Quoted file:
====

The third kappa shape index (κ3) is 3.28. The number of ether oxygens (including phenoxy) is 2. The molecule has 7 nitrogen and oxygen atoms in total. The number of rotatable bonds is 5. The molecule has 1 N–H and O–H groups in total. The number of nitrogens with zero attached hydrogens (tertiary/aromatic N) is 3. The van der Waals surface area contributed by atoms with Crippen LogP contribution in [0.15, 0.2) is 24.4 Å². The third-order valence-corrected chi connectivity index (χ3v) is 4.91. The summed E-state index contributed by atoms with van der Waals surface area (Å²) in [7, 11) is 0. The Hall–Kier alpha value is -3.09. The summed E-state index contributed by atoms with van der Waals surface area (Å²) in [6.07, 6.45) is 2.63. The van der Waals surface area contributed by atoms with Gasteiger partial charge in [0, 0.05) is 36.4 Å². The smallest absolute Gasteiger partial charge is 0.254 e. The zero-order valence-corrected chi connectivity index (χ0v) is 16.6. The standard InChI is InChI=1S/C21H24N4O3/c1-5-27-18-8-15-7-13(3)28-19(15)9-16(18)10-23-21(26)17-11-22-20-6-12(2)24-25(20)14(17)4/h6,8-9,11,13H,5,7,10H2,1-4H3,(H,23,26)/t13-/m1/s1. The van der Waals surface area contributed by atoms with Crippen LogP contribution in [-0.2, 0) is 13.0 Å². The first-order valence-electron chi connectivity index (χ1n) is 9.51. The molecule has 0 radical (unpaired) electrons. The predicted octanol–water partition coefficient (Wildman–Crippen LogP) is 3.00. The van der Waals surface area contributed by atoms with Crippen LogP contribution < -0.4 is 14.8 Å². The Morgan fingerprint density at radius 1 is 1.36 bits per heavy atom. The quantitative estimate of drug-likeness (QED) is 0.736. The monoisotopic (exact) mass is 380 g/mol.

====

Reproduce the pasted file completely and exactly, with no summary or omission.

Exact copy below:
The third kappa shape index (κ3) is 3.28. The number of ether oxygens (including phenoxy) is 2. The molecule has 7 nitrogen and oxygen atoms in total. The number of rotatable bonds is 5. The molecule has 1 N–H and O–H groups in total. The number of nitrogens with zero attached hydrogens (tertiary/aromatic N) is 3. The van der Waals surface area contributed by atoms with Crippen LogP contribution in [0.15, 0.2) is 24.4 Å². The third-order valence-corrected chi connectivity index (χ3v) is 4.91. The summed E-state index contributed by atoms with van der Waals surface area (Å²) in [7, 11) is 0. The Hall–Kier alpha value is -3.09. The summed E-state index contributed by atoms with van der Waals surface area (Å²) in [6.07, 6.45) is 2.63. The van der Waals surface area contributed by atoms with Gasteiger partial charge in [0, 0.05) is 36.4 Å². The smallest absolute Gasteiger partial charge is 0.254 e. The zero-order valence-corrected chi connectivity index (χ0v) is 16.6. The standard InChI is InChI=1S/C21H24N4O3/c1-5-27-18-8-15-7-13(3)28-19(15)9-16(18)10-23-21(26)17-11-22-20-6-12(2)24-25(20)14(17)4/h6,8-9,11,13H,5,7,10H2,1-4H3,(H,23,26)/t13-/m1/s1. The van der Waals surface area contributed by atoms with Crippen LogP contribution in [-0.2, 0) is 13.0 Å². The first-order valence-electron chi connectivity index (χ1n) is 9.51. The molecule has 0 radical (unpaired) electrons. The predicted octanol–water partition coefficient (Wildman–Crippen LogP) is 3.00. The van der Waals surface area contributed by atoms with Crippen LogP contribution < -0.4 is 14.8 Å². The Morgan fingerprint density at radius 1 is 1.36 bits per heavy atom. The quantitative estimate of drug-likeness (QED) is 0.736. The monoisotopic (exact) mass is 380 g/mol.